The Leonard Cohen Forged Trust Lawsuit – The Lessons
Trust and estate disputes are increasingly commonplace, especially in the HNW community where there are complicated family relationships in play and/or the relationship between trustees or trustees and beneficiaries has broken down.
Legal disputes over a deceased person’s estate, and where trusts are involved, are an important field for private client lawyers and advisors. In this article, Katherine Pymont, a senior associate in the contentious trusts and probate team at law firm Kingsley Napley examines the terrain. The editors are pleased to share these views and invite responses. The usual editorial disclaimers apply. Jump into to the debate! Email firstname.lastname@example.org
It has been widely reported that a dispute has arisen regarding the estate of Leonard Cohen, the well-known singer and songwriter who died in 2016. His children and heirs allege that a trust valued at $48 million was tampered with after Cohen’s death to appoint his former manager Robert Kory as the primary trustee. As such, the manager is said to have falsely benefited from Cohen’s legacy artwork and archive. His children have now applied to the court to have him removed and return any money taken from the trust by way of payment for his role as trustee. Although the dispute is being dealt with (and the estate administered) in the US, it nonetheless raises some interesting issues were the same (or similar) situation to arise here.
Fraud in the context of estate and trust disputes can arise in a number of ways under English law. For example, a will could be fraudulent if the deceased has made a bequest to a beneficiary based on misrepresentations made by another person. Or someone might have impersonated the testator or settlor in order to execute a will or trust document. Or a valid will might have been destroyed by a third party seeking to benefit from a previous will or intestacy.
Challenging a will or trust (where the settlor is no longer alive) solely based on a fraud is difficult, however, not least because the deceased is likely to be the only first-hand witness and obviously is not able to give evidence. (In the Cohen case there would appear to have been an admission by the manager’s attorney that he physically created the forged document in question after Cohen had passed which may make an equivalent hurdle in the US easier to overcome). The burden of proof on a fraud allegation is higher than usual in a civil case.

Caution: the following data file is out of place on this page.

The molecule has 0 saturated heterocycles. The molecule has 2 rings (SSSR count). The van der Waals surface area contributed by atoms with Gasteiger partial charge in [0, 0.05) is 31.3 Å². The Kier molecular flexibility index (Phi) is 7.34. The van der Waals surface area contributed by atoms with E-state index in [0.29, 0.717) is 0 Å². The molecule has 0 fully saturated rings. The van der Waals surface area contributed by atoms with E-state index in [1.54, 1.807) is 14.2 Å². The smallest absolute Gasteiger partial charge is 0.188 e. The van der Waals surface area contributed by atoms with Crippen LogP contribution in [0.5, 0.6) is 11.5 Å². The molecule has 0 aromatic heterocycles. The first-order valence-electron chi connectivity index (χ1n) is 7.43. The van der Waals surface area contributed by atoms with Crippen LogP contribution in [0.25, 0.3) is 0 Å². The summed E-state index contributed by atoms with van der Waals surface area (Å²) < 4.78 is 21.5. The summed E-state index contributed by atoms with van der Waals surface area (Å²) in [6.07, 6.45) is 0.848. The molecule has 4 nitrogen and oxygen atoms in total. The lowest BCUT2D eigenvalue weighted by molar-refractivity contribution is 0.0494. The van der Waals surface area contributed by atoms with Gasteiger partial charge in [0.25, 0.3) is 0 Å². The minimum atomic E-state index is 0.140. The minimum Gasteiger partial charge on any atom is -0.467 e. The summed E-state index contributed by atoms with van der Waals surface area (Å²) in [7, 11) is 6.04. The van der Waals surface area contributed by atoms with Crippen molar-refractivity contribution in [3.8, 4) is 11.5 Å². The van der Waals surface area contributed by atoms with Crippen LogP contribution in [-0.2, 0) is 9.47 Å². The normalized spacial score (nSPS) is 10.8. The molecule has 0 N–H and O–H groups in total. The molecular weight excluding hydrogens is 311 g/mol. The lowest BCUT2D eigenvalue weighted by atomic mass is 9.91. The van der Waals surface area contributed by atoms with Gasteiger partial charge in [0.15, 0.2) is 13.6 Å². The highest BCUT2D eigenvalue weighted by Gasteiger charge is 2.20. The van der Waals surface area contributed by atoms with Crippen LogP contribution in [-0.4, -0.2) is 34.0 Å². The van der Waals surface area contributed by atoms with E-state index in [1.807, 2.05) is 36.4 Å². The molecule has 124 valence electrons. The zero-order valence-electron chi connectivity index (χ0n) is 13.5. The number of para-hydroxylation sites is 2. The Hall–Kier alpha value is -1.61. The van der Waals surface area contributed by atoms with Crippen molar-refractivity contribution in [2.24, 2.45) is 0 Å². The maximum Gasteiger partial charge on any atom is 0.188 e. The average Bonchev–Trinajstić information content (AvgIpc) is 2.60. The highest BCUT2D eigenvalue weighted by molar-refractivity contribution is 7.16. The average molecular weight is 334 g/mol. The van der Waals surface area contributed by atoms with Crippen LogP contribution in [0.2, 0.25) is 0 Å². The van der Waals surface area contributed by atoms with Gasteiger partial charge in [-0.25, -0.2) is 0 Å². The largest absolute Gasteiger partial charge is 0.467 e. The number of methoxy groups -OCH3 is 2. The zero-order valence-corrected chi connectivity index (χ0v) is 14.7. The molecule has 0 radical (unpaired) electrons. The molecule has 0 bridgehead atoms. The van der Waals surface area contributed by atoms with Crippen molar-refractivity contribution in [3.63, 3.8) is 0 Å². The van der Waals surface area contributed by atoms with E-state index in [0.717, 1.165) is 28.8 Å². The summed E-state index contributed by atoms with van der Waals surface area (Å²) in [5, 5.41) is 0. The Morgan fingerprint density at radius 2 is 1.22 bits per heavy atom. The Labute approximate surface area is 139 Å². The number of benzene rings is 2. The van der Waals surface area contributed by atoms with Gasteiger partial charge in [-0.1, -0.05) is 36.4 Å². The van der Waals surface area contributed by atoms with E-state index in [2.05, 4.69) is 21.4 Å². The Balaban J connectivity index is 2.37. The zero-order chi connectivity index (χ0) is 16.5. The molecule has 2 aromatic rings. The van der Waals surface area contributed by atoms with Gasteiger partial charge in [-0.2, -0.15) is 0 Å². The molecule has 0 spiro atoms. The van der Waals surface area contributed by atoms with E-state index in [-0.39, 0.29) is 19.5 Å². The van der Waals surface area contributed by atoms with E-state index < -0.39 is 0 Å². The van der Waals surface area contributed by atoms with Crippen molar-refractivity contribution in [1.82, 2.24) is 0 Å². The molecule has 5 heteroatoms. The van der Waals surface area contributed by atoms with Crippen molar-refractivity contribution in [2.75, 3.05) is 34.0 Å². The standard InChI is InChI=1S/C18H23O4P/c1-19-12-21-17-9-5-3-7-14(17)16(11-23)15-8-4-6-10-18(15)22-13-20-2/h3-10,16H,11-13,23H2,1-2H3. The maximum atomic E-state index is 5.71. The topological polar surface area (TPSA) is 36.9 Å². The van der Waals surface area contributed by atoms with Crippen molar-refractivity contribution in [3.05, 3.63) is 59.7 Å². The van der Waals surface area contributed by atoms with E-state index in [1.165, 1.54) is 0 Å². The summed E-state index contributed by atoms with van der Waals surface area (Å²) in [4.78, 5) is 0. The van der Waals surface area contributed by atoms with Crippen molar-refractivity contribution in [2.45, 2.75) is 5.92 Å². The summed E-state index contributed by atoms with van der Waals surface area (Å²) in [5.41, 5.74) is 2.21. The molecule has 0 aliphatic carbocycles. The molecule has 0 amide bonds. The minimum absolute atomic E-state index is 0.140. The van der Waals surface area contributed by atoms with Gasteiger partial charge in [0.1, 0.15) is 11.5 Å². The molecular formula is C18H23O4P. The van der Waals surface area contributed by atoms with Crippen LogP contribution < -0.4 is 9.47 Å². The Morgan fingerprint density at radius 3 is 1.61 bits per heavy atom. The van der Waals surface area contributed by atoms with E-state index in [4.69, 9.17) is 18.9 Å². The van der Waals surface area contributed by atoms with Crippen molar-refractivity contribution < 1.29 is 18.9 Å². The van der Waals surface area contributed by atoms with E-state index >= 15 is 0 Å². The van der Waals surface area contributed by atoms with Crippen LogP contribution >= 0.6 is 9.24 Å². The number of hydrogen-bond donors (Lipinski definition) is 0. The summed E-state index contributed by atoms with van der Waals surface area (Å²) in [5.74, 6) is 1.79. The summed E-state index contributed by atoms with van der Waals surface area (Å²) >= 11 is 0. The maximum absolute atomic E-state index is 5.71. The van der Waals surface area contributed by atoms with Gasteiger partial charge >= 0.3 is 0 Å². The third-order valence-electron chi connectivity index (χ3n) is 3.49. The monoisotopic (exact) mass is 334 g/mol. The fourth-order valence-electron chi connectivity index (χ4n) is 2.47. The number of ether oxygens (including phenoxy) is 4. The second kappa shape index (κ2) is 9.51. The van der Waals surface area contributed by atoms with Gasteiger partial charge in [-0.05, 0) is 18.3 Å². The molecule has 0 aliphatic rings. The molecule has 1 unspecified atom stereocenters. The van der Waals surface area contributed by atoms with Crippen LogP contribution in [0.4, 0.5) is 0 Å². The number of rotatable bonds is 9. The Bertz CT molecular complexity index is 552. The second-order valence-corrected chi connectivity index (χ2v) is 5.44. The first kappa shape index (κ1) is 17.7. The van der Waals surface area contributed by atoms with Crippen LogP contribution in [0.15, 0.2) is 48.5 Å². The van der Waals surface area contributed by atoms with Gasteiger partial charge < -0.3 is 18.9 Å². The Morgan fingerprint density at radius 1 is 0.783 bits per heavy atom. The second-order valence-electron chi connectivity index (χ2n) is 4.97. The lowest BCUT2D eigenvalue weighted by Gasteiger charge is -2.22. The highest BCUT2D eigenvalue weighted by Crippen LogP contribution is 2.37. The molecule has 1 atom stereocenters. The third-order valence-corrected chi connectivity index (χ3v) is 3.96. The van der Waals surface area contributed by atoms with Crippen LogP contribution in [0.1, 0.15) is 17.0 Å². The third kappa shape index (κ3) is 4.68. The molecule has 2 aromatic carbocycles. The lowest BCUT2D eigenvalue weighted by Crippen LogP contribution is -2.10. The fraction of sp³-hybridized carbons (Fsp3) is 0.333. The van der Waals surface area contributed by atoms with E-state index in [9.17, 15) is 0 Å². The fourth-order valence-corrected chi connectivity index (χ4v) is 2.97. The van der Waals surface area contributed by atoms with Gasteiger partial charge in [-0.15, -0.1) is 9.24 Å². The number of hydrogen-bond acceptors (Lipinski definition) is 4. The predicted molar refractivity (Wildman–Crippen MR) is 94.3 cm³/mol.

A forged will is one of the civil grounds for contesting a will. The will might have been forged in its entirety or it could simply be that the signature of the person making the will has been forged. Should a will challenge be successful on the grounds of a forgery, then it will be declared invalid. The same would be true of any trust document.
It is worth noting that both fraud and forgery are criminal offences in this country. Criminal fraud is an offence prosecuted by the CPS, the Serious Fraud Office or other authorised prosecution agencies and is triable before both the magistrates’ and the crown courts. If there is a finding of guilt (either from a jury verdict or following a guilty plea) a defendant will face a sentence of up to 10 years’ imprisonment. Sections 1 to 5 of the Forgery and Counterfeiting Act 1981 set out several criminal offences of forgery. These include making, copying, using and using a copy of a false instrument. In each case the prosecution must prove that the act of forgery is combined with an intention, by the person, that he or another shall use it to induce somebody to accept it as genuine (or a copy of a genuine instrument), and “by reason of so accepting it to do or not to do some act to his own or any other person’s prejudice.”
Removing a trustee
In terms of removing a trustee, there are various options potentially available to a disgruntled beneficiary and there is no one-size-fits-all answer.
The first port of call should always be the trust instrument to see whether an express power can be relied on to remove a trustee. In less contentious cases, voluntary retirement using Section 39 Trustee Act 1925 should be considered as well as compulsory retirement under Section 19 Trusts of Land and Appointment of Trustees Act 1996 and the possibility of replacement by another trustee under Section 36 Trustee Act 1925.
Where there is a dispute, it will likely be necessary instead to turn one’s attention to the court’s remedies; statutory power of removal under Section 41 Trustee Act 1925 or by the court’s inherent jurisdiction. In either event the court's main guide is the welfare of the beneficiaries and the competent administration of the trust. For example, the court is likely to act to remove trustees who have abused their trust where there is evidence of positive misconduct and if the court is satisfied that the continuance of the trustee would prevent the trust being properly executed.
It seems in the Cohen case that the admission surrounding the
fraudulent creation of the document would likely be sufficient to
meet the misconduct test (but the writer has limited information
in terms of these proceedings). It is perhaps worth emphasising
that friction or hostility between the trustee and the
beneficiaries is not, of itself, sufficient reason to have a
trustee removed under English law.
Trust and estate disputes are increasingly commonplace, especially in the HNW community where there are complicated family relationships in play and/or the relationship between trustees or trustees and beneficiaries has broken down. It is therefore important for both trustees, beneficiaries, and their advisors to be alive to the potential issues that might arise and how to deal with them.